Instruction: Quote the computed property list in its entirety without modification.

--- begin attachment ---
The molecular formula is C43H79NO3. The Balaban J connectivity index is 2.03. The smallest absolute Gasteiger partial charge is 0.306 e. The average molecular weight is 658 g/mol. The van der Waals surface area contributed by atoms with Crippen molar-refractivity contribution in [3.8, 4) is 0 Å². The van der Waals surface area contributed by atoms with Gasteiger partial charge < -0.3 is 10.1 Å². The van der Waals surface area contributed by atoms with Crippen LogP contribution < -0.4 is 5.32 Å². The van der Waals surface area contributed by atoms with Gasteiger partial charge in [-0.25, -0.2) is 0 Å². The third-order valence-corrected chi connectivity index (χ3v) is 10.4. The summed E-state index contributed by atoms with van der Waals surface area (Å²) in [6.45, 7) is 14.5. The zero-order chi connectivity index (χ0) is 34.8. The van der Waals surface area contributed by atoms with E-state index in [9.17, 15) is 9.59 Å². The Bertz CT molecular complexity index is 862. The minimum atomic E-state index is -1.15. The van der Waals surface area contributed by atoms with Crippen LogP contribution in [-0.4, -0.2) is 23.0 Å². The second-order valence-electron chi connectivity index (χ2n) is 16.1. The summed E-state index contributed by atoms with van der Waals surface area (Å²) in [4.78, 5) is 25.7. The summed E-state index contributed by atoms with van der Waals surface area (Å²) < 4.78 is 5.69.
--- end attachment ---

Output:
The molecular formula is C43H79NO3. The Balaban J connectivity index is 2.03. The smallest absolute Gasteiger partial charge is 0.306 e. The average molecular weight is 658 g/mol. The van der Waals surface area contributed by atoms with Crippen molar-refractivity contribution in [3.8, 4) is 0 Å². The van der Waals surface area contributed by atoms with Gasteiger partial charge < -0.3 is 10.1 Å². The van der Waals surface area contributed by atoms with Crippen LogP contribution < -0.4 is 5.32 Å². The van der Waals surface area contributed by atoms with Gasteiger partial charge in [-0.25, -0.2) is 0 Å². The third-order valence-corrected chi connectivity index (χ3v) is 10.4. The summed E-state index contributed by atoms with van der Waals surface area (Å²) in [6.45, 7) is 14.5. The zero-order chi connectivity index (χ0) is 34.8. The van der Waals surface area contributed by atoms with E-state index in [9.17, 15) is 9.59 Å². The Bertz CT molecular complexity index is 862. The minimum atomic E-state index is -1.15. The van der Waals surface area contributed by atoms with Crippen LogP contribution in [-0.4, -0.2) is 23.0 Å². The second-order valence-electron chi connectivity index (χ2n) is 16.1. The summed E-state index contributed by atoms with van der Waals surface area (Å²) in [4.78, 5) is 25.7. The summed E-state index contributed by atoms with van der Waals surface area (Å²) < 4.78 is 5.69.